Exactly, a leaf is held on a system with a graphics pipe, for something like volume rendering you store a region of the volume in texture memory locally on the card. Of course that's not a hard limit you can hold more on each leaf e.g. for stuff like animation. You can zbuffer within a leaf etc, and even clip between leaves along BSP boundaries, the important thing is that the planes (hardware switching video compositing nodes) define the boundaries between the leaves. Now, some of this is similar to the way the existing compositor works (or was intended to) but it's fugly the way they've built it compared to my BSP and a binary hardware tree design.

To recap, imagine a classic BSP where each leaf is a graphics card and each plane is a switching compositor (using video alpha), your software to run the thing becomes trivial and applications can easily exploit it with very minimalist middleware support.

Hlz
08-10-2005, 06:41 PM
Dorbie, that sounds extra cool. I like anything with trees in it :-). I like the idea of taking the problem to the streets, as it were. It really makes sense, with a clever node/leaf/zone manager. A wired version of this thing would make for some heavy metal kick ass.

On a slightly different tack, I'm reminded of some research done at UNC, quite a few years back, where they had what amounted to a dedicated GPU for each pixel on the display (or maybe it was just a 4x4 block). I don't know where that research went, but it sounded promising albeit somewhat expensive at the time (1995?). They had a demonstration simulation of several highly detailed F-15 jets flying in formation and it looked great, very smooth.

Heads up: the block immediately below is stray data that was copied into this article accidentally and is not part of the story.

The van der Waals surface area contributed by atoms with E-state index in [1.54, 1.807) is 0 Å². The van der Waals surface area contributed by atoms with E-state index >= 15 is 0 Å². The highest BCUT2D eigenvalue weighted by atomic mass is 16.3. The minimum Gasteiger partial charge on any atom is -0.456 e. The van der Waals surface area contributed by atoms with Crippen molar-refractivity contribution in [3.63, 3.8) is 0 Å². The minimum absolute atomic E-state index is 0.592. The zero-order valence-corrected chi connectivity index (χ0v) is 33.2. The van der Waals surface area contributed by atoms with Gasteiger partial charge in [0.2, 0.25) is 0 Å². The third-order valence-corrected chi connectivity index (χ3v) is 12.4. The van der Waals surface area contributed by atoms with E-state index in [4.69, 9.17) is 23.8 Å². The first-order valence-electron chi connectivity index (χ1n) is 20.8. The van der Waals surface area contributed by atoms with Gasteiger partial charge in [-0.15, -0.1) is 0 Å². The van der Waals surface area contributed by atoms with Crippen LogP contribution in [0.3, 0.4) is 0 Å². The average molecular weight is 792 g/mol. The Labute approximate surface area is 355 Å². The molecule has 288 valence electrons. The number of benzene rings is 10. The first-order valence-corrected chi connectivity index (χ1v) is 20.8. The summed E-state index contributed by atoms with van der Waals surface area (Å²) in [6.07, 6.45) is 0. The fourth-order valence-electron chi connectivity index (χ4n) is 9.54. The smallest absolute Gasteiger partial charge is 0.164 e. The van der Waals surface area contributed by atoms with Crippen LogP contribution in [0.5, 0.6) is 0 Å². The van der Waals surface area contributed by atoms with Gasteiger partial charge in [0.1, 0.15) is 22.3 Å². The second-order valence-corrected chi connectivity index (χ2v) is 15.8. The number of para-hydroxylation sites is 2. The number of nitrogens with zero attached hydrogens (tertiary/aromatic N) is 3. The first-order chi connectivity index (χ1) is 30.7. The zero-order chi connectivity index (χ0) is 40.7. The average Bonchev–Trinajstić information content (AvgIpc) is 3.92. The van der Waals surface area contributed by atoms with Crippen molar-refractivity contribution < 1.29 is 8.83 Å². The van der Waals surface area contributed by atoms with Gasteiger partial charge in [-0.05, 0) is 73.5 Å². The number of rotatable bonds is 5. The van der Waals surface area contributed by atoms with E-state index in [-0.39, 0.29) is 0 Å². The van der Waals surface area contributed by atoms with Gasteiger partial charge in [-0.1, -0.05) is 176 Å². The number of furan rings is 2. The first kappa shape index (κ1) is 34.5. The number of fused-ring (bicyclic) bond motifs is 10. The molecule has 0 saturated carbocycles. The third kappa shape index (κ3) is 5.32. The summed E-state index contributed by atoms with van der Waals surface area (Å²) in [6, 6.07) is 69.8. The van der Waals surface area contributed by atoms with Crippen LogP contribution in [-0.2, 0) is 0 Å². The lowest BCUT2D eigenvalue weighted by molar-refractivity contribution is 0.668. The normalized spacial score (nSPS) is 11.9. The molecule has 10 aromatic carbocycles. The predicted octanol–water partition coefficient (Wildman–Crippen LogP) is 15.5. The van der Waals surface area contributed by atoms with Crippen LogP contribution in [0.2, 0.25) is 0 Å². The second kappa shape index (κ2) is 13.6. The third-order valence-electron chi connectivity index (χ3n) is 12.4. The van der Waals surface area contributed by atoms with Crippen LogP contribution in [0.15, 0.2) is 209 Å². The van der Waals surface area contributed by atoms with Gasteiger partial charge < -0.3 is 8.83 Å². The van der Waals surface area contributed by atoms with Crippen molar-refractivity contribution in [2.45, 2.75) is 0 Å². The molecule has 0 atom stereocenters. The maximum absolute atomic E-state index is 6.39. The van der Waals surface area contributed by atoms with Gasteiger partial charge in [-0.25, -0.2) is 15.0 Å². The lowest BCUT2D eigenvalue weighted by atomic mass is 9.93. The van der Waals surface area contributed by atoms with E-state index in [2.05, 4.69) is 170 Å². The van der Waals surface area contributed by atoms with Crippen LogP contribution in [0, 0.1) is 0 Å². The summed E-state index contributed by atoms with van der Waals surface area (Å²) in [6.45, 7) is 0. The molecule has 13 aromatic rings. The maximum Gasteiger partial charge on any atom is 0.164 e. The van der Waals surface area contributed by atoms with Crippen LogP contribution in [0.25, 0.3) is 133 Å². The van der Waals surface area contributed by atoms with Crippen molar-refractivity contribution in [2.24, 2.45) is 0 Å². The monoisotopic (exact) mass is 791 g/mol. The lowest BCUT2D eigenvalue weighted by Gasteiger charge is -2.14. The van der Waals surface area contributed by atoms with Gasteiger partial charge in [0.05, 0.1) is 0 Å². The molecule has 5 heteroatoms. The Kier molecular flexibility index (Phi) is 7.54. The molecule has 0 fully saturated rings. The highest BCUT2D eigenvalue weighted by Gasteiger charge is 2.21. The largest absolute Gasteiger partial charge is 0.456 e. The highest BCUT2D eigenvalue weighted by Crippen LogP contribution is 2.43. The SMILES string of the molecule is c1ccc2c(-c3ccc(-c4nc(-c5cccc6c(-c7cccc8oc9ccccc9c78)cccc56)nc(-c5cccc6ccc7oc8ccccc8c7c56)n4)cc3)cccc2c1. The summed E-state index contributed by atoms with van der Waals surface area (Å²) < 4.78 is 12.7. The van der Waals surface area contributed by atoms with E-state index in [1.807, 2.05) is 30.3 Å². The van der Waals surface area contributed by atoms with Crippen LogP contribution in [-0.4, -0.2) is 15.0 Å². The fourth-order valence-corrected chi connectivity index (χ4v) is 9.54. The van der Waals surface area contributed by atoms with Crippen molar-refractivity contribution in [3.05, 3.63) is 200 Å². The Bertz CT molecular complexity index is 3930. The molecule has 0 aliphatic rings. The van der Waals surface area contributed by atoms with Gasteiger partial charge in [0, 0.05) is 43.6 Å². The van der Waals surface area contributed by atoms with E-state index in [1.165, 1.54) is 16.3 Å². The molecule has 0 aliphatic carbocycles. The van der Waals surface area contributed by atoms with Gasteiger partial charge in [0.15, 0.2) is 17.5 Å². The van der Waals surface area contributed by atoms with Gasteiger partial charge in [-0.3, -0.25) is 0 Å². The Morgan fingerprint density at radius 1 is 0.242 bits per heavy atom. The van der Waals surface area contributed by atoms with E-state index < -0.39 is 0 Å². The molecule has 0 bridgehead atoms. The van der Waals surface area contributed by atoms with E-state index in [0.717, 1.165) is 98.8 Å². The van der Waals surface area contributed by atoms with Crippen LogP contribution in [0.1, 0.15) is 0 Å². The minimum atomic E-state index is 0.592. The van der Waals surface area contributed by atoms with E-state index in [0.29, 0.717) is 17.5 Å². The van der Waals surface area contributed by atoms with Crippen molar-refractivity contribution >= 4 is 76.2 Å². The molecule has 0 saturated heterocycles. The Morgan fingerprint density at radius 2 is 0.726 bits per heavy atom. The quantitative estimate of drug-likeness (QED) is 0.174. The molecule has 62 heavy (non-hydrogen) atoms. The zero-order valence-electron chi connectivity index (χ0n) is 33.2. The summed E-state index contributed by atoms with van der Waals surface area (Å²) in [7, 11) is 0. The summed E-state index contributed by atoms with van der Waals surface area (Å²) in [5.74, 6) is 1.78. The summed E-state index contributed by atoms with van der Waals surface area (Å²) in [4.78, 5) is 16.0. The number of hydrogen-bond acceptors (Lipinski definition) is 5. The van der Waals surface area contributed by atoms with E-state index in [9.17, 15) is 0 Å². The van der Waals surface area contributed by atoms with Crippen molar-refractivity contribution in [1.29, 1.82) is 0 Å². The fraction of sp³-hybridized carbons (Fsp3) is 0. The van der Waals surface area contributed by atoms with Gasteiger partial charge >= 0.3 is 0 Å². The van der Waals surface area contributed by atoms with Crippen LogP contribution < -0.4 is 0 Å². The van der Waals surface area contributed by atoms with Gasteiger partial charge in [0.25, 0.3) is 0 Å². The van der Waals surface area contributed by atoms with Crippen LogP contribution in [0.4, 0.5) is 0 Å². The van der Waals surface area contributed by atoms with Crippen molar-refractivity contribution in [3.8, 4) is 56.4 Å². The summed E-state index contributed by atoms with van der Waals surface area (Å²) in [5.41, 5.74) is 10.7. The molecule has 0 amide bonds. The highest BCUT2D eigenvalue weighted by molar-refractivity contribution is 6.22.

Jan
08-10-2005, 11:31 PM
Originally posted by Hlz:
I like anything with trees in it :-).Yeah, me too :D
Especially forests :cool:

tranders
08-11-2005, 08:11 AM
Originally posted by knackered:
I'd imagine that in the end, using opengl in a windowed app will be exactly the same as now, except instead of blitting the framebuffer into video memory the driver will copy it into a d3d texture. I can't imagine why it would be anymore complex than that.
I just wonder how quad buffered stereo is going to work....and gen-locking, for that matter.... or high precision accumulation
... or overlay planes
... or ...

I agree with you -- it shouldn't be that hard to connect the OpenGL buffer to a Direct3D surface. The graphic card vendors could all implement an extension that lets the application make the connection:


HANDLE WGL_TRA_BindContextToSurface(HGLRC hRC, LPD3DXCONTEXT pCtx);
void WGL_TRA_ReleaseContextBinding(HANDLE hCtx);These objects are known to the driver (LDDM, DDI, ICD, etc.) and there would only be minimal D3D setup required. The tricky part would be to implement a reliable way to get to the ICD without it being installed (i.e., I seriously doubt that the extension mechanism in "OpenGL on D3D" would pass that on to the driver). I think this is the enhanced "security" that Aeroglass is "providing". Depending on which side of the politcal spectrum you are on, one person's idea of security is another person's idea of protectionism :)

-- tranders